The three items in this photograph have something in common.
Yes, yes, they all have glass and yes, they can all help you to see things from a more interesting vantage. But that’s not what I’m on about.
They’re all vintage.
Granted, one of them is from about 1954, one is from 1976, and one is from 2013. But all three may be called vintage in the right context. In fact, two of them are far more likely to be called vintage more often by more people in more places. The third one actually is made from a vintage.
A vintage is, first of all, a grape harvest. That is what Latin vindemia means, which became French vendange, which became English vendage, which became vintage under the influence of vinter ‘wine merchant’ (from Latin vinatarius, from vinum ‘wine’; it has now with age gained an n to become vintner).
Some wines are made from juice blended from several years of harvest, just to even things out and use some of the better stuff to make the worse stuff more drinkable (because you lose money if you just pour the worse stuff back in the dirt). Other wines are made from the grapes from a single harvest in a single year. It may be all one kind of grape, or it may be several kinds, even from several different vineyards, but if it’s all from the same harvest – the autumn of the same year – it’s one vintage, and you can put that on the bottle so people know which vintage.
The vintage year matters because for any given area (and producer) the wines are better in some years and worse in others. It also matters because different wines age at different rates. Wines are like people in several ways, and one way is that some of them have their glory days early and then get pretty unpleasant after that, while others are not so great for a long time (though a discerning person can usually identify a promise of the future) but then become glorious. Some have longer glorious periods; others, shorter. The sweet ones often last longer but, unless they’re rich, are seldom held in as high esteem as the more demanding ones. Some, of course, are bad at the start and don’t really get any better. And less discerning people will sometimes hang onto one for a long time thinking it will be great, only to discover at length that even its salad days are over and it’s hardly fit for removing paint. The same is true with wines.
But they’re all vintage, every one that was made with grapes from just one year, be they red, white, or pink. However, as we hear in such places as Sinatra’s “A Very Good Year,” fine vintage wines is a common phrase (or, as Sinatra sings it, “vintage wines from fine old kegs”), and because the best vintage wines are made to be consumed many years thence (the best Bordeaux and Burgundy may peak after decades, while most other quality wines peak within ten years), the common line of thought is that vintage connotes ‘old’ and ‘quality’. (Also, because red wines are more typically made for greater aging, we usually think of red when we think vintage.)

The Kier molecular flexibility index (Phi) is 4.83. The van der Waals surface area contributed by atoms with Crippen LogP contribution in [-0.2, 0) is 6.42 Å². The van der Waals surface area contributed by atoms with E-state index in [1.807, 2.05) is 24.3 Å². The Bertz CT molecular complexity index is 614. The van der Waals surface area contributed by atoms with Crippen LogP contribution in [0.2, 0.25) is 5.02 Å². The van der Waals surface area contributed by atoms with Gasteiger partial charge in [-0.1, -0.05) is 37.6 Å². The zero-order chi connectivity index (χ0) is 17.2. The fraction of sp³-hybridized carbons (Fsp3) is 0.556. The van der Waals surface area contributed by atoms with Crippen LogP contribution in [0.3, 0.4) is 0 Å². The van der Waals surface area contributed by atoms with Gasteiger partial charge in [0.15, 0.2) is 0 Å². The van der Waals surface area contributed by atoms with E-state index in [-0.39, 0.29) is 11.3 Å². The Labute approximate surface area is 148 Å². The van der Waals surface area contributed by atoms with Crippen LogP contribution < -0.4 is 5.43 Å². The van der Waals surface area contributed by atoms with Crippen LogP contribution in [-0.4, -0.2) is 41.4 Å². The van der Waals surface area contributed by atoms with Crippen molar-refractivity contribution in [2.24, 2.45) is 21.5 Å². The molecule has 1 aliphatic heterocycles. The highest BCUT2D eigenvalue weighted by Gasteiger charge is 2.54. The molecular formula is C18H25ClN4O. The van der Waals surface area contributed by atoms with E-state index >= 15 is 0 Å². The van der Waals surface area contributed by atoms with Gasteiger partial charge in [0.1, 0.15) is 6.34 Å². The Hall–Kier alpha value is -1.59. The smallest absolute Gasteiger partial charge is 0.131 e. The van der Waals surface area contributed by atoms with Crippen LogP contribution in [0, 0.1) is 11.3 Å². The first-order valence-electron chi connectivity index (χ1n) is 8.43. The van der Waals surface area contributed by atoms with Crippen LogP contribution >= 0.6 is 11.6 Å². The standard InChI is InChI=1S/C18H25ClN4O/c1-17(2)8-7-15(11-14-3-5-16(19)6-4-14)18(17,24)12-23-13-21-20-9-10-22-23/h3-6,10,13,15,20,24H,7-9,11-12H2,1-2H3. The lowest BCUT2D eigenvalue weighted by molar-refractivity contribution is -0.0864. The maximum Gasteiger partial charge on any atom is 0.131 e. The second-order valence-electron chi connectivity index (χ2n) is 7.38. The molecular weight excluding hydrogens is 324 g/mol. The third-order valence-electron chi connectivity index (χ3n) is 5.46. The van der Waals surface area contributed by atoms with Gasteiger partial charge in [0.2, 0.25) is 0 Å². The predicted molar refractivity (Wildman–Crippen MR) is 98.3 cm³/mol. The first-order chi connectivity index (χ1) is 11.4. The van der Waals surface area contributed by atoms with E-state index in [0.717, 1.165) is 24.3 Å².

And so vintage has come to be used for other things that are old and, one hopes, of quality. Especially things from a specific identifiable year – cars seem to have been the first non-wine things called vintage; there were already “vintage” automobiles in 1928 (!) – but, increasingly, anything old and desirable is open to being called vintage. Or, for that matter, any old thing at all if the person wants you to think of it as desirable, and to pay more for it. It’s like antique: a word for old stuff that you’re supposed to think is worth a lot more for its antiquity.
Actually, it’s kind of overused in that sense, and, frankly, I’m more than bored with it. As much as I like cameras old and new, I could happily go through the rest of my life seeing old cameras called old cameras and not vintage cameras. You can count on my avoiding using it in that sense.
But you can also count on my not telling you that that sense is wrong. It’s well established, understood by everyone, and it takes part in a very common process of semantic broadening through association and figurative usage. You don’t have to like it, and you don’t have to use it, but you don’t get to say it’s wrong. It’s been used for that sense for almost a century. By its own definition, it is a vintage definition.
Well, hey, not everything that is vintage is good. We may like to think we all get better with age, but some old things are not better for it.
And, on the other hand, not all that is not vintage is bad. Obviously with things such as binoculars and cameras the new is expected to have a measure of functional superiority, even if it lacks charm and “authenticity” (whatever that is) and nostalgia. But even with wine, just because it’s not a vintage wine doesn’t mean it’s undrinkable. OK, yes, with most wines, non-vintage wines fall into that faint-praise-damnation bracket called “easy drinking” (or else they’re “plonk”). But among champagnes and other sparkling wines, non-vintage is standard. Vintage is uncommon. Expensive and highly valued, yes (because they’ll only make it if there’s an exceptional year; otherwise it all goes in the blend), but uncommon and not necessary for quality. I’ll happily have a glass – or a bottle – of “N.V.” champagne any day. Especially a day that merits any sort of celebration (such as celebrating having a bottle of champagne on hand). And hey, best to drink it before it (and you) gets any older.